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Nowadays, the internet is full of interesting blogs, podcasts, videos, newsletters, tweets, ebooks, and documents. Managing all of this content can feel overwhelming, and often we find ourselves opening news tabs for all the content we want to go through. However, having many open tabs clutter our mental space, making it difficult to focus, thus decreasing our productivity. To solve this problem, we explore applications that enable us to create workflows around processing online content streams efficiently, save valuable items for later, and highlight important passages.
I recommend Feedly for managing feeds. By using Feedly, we can follow content on websites with feeds (RSS, Atom, etc) such as blogs and YouTube channels. With the pro version, users can additionally follow newsletters, Twitter, and Reddit. To help to organize all the sources, Feedly allows sorting them into categories. Furthermore, it supports content filtering, which helps to cut through the noise.
We can avoid opening new tabs or creating bookmarks for online content by using a service to save content for later. I recommend Pocket, a cross-platform application for saving articles and videos for later. Pocket aggregates full articles from websites, makes them into a reader-friendly layout, allowing page flipping and text highlighting. Compared to reading an article on its website, aggregation avoids embedded annoyances, like pop-ups. Feedly has similar features as Pocket, but Pocket aggregation is useful because some RSS feeds only provide the article summary, not the full article. You can save content directly from Feedly to Pocket. Pocket also integrates with Kobo E-readers.
I recommend using YouTube via the Mozilla Firefox web browser and installing the Unhook: Remove YouTube Recommended Videos Comments addon, which enables toggling on and off distracting elements such as recommended videos or comments on YouTube. The Content Blocker addon on Firefox removes advertisements from videos. Also, Firefox can play videos in the background on mobile, even if we turn the screen off.
We can use a podcast player to manage and play podcasts. Some features we should be looking for are a well-designed user interface, the ability to change the playback speed, and data synchronization to the cloud in case we switch devices. I am using Castbox, a podcast player with a nice user interface and cloud synchronization.
Unlike dynamic documents such as webpages, static documents do not change between the times you visit them. For example, electronic publishing produces static documents, such as electronic books and research papers, typically EPUB and PDF file formats. Ideally, publishers would publish documents in a dynamic layout (EPUB) because they adapt to the device’s display. However, many devices lack support for special formattings, such as equations, in dynamic layout. Hence, many publishers opt for fixed-layout (PDF), especially in scientific publishing. Because devices can adapt fixed-layout documents to device displays, they should create separate print and device-friendly versions of the document and publish the source documents.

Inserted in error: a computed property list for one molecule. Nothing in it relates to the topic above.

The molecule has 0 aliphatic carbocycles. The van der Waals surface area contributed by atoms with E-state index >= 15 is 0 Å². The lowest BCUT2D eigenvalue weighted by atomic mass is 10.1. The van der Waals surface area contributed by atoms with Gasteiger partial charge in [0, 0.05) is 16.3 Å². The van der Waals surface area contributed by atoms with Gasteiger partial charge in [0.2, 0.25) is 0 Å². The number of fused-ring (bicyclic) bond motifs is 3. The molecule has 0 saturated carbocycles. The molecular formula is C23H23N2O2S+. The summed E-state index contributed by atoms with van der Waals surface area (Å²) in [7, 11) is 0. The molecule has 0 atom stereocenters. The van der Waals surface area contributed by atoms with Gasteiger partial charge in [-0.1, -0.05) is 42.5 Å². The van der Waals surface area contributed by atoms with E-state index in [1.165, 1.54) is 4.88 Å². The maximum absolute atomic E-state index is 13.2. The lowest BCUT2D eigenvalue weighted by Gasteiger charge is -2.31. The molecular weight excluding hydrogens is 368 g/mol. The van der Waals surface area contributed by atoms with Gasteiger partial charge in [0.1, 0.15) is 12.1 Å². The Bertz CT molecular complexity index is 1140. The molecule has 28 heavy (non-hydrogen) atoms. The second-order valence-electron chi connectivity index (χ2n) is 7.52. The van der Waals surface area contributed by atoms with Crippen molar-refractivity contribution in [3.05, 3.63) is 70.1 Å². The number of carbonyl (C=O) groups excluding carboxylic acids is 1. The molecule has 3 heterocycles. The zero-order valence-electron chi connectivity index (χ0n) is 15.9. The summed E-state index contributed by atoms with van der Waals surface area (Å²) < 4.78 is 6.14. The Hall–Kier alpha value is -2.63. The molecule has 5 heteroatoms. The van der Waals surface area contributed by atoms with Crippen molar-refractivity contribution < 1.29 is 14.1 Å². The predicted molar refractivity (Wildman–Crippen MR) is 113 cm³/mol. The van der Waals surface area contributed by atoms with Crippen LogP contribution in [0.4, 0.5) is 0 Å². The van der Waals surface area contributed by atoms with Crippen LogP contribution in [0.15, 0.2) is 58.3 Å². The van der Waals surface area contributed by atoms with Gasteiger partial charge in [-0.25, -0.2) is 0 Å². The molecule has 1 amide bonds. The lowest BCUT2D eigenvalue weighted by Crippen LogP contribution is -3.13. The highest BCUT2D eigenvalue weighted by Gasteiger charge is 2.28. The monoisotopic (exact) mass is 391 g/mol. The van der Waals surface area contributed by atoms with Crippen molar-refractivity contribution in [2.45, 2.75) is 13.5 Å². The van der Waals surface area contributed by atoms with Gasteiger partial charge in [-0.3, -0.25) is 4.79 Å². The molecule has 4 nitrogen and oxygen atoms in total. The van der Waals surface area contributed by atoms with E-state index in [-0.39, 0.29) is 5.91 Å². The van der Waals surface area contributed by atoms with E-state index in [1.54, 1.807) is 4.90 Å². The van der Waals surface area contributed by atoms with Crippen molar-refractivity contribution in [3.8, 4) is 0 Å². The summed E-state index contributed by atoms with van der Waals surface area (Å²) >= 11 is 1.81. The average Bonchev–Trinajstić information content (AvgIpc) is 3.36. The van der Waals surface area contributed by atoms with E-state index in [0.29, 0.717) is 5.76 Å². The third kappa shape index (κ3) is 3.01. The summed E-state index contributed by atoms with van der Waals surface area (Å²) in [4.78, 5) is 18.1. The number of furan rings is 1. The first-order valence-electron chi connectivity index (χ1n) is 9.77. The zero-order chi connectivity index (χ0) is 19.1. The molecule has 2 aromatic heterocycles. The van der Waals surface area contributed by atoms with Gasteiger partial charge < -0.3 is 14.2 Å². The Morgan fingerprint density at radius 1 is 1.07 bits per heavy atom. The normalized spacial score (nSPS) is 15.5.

In an ideal workflow, we would use a cloud-based application for managing documents and add documents directly from the web or computer to the application, which would handle the metadata. The application should synchronize the documents, passage highlights, notes, and bookmarks across desktop, mobile devices, and the web application. We should also be able to review highlights and notes, cite, and share documents. Currently, we have to use a combination of applications to achieve these features. I recommend using Calibre for managing electronic books and documents on a desktop. Calibre can also export books and documents to an E-reader. We can use Okular as a desktop document viewer that supports highlighting and other useful features. We can use Mendeley for managing research papers, articles, and citations. It can automatically fetch metadata for research papers and works on desktop, mobile, and web browsers.
We recommend using the Firefox browser for browsing social media instead of social media applications. As described in the Web Browser section, the browser improves your control over privacy and productivity by removing advertisements, distractions, and limiting tracking.
People should understand that social media platforms are marketing platforms where the users are the product, and the advertisers are the customers. Their business model revolves around keeping users engaged on the platform as long as possible to extract behavioral data and attention and sell it to advertisers. Therefore, unless you are using social media for marketing purposes, it is best to minimize social media usage.
Related to the rise of social media and its adverse effects on society, I recommend watching The Social Dilemma documentary film. To understand how different entities use technology to control our attention and its effects on society, we recommend the Your Undivided Attention, a podcast by Tristan Harris and Asa Raskin.